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Author Topic: The Sony A7 and Olympus em-1 non test  (Read 28966 times)
bcooter
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« on: December 19, 2013, 01:06:29 PM »
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The non A7 test.

I want to buy an A7.  Since I shoot people and I really like evf cameras, I wanted tracking autofocus, I like the smaller form factor for a lot of our work, when I heard of the FF Sony went straight to the Sony store and shot to a card.  Obviously in store photography is difficult and not the way I shoot.

i'll admit since I use the 43 cameras for some of our video and absolutely love the olympus omd e-5  I expected the full frame sony to blow it in the water.

The first results shocked me.

The A7 had double shutter blur and that egg shell effect, but these were jpegs.

So I went  back and did it again with raw comparing my em-5. The Sony A7 I kept at 1250 iso and The oly at 1000.

This time shot raws and was positive the Sony would just bury the olympus considering the em-5 it's a previous generation camera.

Came back to the studio and really had nothing to compare. Nearly every frame from the Sony has shutter blur (or some kind of blur) where the Olympus was crazy spot on in focus and sharpness.

Granted the olympus had more noise by about 20%, but pretty noise and I could kill it in software, though I like the look of a little film like grain.

So I tested a third time.

This time found a dealer that had both the new omd em1 and the Sony a7,   set them both up as close as possible with low noise reduction and equivalent lenses.

Took a laptop that was calibrated and went in and shot and shot and shot.

Looking at the raws, I would have sworn the the files from the omd were full frame in quality, the A7 being the 43 crop.  In fact there was such a difference I was positive we did something wrong, did it again,  all at 800 iso.

Bottom line, the Sony files had a global color look where the olympus had specific colors that were obvious.  

Putting each camera side by side both with the right angle grip the A7 felt lightweight and flimsy where the olympus felt titanium solid.

If I didn't know better and was asked price, I'd say the Olympus would cost more, but it's the opposite.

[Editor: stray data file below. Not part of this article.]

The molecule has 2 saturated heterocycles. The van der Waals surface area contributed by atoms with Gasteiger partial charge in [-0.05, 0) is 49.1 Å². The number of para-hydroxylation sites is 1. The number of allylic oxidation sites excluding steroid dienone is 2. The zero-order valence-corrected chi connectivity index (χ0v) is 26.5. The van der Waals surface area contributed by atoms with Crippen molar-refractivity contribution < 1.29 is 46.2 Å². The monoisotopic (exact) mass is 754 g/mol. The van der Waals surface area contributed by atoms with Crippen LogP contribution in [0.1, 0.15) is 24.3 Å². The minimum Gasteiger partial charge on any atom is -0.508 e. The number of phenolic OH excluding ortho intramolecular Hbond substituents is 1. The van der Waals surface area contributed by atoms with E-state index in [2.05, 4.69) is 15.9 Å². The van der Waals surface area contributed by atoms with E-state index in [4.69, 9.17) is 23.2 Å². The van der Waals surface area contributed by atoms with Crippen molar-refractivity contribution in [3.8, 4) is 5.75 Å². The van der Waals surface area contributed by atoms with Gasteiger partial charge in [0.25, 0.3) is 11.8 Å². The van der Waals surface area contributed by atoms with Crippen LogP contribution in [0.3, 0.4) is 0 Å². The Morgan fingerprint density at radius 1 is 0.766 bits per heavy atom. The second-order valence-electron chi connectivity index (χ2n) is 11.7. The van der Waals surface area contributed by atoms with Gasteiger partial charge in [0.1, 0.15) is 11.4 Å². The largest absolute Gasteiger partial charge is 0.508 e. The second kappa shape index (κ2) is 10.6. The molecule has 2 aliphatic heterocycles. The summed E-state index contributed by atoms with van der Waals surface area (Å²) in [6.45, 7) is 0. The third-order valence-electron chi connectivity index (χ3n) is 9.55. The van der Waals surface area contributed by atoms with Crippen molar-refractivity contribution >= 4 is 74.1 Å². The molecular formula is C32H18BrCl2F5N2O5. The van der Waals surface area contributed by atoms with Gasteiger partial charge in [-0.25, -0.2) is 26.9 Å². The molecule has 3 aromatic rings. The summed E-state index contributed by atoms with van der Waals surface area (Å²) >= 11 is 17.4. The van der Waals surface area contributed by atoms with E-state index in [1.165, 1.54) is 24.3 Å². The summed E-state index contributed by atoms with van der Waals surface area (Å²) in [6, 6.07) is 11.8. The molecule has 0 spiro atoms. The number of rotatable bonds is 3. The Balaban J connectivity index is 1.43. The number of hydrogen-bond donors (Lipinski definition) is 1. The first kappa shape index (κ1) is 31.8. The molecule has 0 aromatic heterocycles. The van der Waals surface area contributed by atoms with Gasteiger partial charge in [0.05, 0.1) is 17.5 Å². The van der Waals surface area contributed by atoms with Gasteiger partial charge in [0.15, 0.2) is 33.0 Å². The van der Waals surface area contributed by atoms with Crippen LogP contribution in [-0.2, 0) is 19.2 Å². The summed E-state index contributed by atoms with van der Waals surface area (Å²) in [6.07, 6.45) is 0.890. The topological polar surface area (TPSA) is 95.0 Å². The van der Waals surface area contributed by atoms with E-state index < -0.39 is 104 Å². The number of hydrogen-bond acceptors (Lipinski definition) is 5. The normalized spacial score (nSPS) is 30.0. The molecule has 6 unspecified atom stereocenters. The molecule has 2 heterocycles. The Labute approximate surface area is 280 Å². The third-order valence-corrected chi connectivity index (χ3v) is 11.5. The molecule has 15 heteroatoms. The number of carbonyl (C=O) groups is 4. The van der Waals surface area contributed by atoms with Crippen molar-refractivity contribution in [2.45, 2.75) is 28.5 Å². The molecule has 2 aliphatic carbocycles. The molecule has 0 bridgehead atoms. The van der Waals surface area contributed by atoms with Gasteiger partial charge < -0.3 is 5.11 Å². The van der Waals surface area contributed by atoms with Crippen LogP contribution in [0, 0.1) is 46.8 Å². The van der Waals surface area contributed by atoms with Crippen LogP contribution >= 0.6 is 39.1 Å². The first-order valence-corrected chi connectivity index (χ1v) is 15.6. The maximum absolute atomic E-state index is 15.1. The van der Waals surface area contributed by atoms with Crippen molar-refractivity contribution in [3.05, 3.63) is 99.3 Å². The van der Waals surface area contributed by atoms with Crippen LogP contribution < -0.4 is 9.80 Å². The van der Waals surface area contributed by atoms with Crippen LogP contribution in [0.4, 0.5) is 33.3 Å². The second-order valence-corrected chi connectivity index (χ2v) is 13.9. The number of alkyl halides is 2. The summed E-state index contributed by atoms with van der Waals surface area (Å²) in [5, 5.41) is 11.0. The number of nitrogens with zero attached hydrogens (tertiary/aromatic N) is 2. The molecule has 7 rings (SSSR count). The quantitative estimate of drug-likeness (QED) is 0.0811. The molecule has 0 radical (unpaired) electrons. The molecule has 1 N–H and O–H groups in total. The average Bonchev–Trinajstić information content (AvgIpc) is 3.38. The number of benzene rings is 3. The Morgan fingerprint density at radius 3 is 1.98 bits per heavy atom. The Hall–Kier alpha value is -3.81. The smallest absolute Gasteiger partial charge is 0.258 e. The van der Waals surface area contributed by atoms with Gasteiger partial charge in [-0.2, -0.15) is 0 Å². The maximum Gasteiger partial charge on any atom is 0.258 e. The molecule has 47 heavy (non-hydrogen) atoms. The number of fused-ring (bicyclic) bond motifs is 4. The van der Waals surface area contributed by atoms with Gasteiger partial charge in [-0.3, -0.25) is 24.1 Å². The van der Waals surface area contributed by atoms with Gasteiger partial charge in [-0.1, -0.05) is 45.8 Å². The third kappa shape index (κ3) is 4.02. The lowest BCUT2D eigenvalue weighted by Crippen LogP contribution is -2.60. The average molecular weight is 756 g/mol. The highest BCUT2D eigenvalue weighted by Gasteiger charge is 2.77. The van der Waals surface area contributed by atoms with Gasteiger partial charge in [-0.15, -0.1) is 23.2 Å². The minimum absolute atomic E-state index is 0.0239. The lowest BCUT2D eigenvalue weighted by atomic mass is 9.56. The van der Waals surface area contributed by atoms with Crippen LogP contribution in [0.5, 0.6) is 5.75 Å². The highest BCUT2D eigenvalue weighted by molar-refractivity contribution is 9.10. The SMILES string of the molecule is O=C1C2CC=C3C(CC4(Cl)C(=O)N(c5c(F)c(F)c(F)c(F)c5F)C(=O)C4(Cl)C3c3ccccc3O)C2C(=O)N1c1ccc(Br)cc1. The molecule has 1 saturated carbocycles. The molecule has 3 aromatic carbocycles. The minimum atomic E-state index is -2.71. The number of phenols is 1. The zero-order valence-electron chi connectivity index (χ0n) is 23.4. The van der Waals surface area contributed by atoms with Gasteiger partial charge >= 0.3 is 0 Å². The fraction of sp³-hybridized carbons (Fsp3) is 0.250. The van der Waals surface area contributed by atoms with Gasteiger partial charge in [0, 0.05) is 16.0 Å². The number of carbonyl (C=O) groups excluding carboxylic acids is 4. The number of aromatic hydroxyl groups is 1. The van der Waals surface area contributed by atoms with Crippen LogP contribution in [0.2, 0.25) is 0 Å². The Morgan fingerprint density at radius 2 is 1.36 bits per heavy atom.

But the build quality is the real kicker.  I don't shoot PJ work but I'd fell more secure to take the olympus into a war zone than the sony.

Also the Oly track focus was far superior to the Sony and the viewfinder of the olympus if way superior in look and size.   On the Sony you see jagged lines on hard subjects that are kind of like looking at tv screen, where the Olympus when adjusted looks like a film.

With the Olympus I never think of it as an electronic viewfinder the Son never let's you forget it's a miniature tv.

Once again the file detail and look was very different.  The sony soft and though less noise, had that caking, egg shell look on skintones and the focus would be on then off, then on and this was shooting a stationary subject.

Though the Sony has more resolution the olympus had more real detail.

Also given the fact he focus points on the oly covered more territory   and it has more adjustable crops from 4:3 , 2:3 to 16x9.

But the main thing is the file.  The olympus has more noise which as I say can be reduced either in post or camera, but with some thoughtful processing it can be set to a film like look.  The Oly produces a very non digital looking image.

The color response is what I love.   Other than my medium format backs, no smaller format has that separate color look, which allows a lot of adjustable movement in post.

So I bought an em-1 to go with my em-5's and my gh3(s) I use for video.

The olympus isn't perfect and it took me an evening to make adjustments where it would match the em-5 (which I still think has a little better look0, but once set, the Olympus becomes intuitive

I debated on whether to show this image, shot at a sony store with three types of available light sources, LED's from the multitude of tv screens, fluorescence from the counters and tungsten from the the overheads, along with gelled lights everywhere.

This is NOT a portfolio image and I took it in about 4 seconds and I'd show the Sony file but it wouldn't be fare, because the sony has motion blur and regardless of setting has either a global orange color or a corrected neutral with a lot of noise in the blue channel.

Also with this OLY image I purposely crushed the blacks though there is detail in all the shadows if I want to go that way.

This is a very difficult lighting situation for any camera to hit color, because of all the difference sources.

(cropped from a horizontal frame, 1000 iso, no noie reduction, 75mm f2, 200th of a second).

Same image at 100%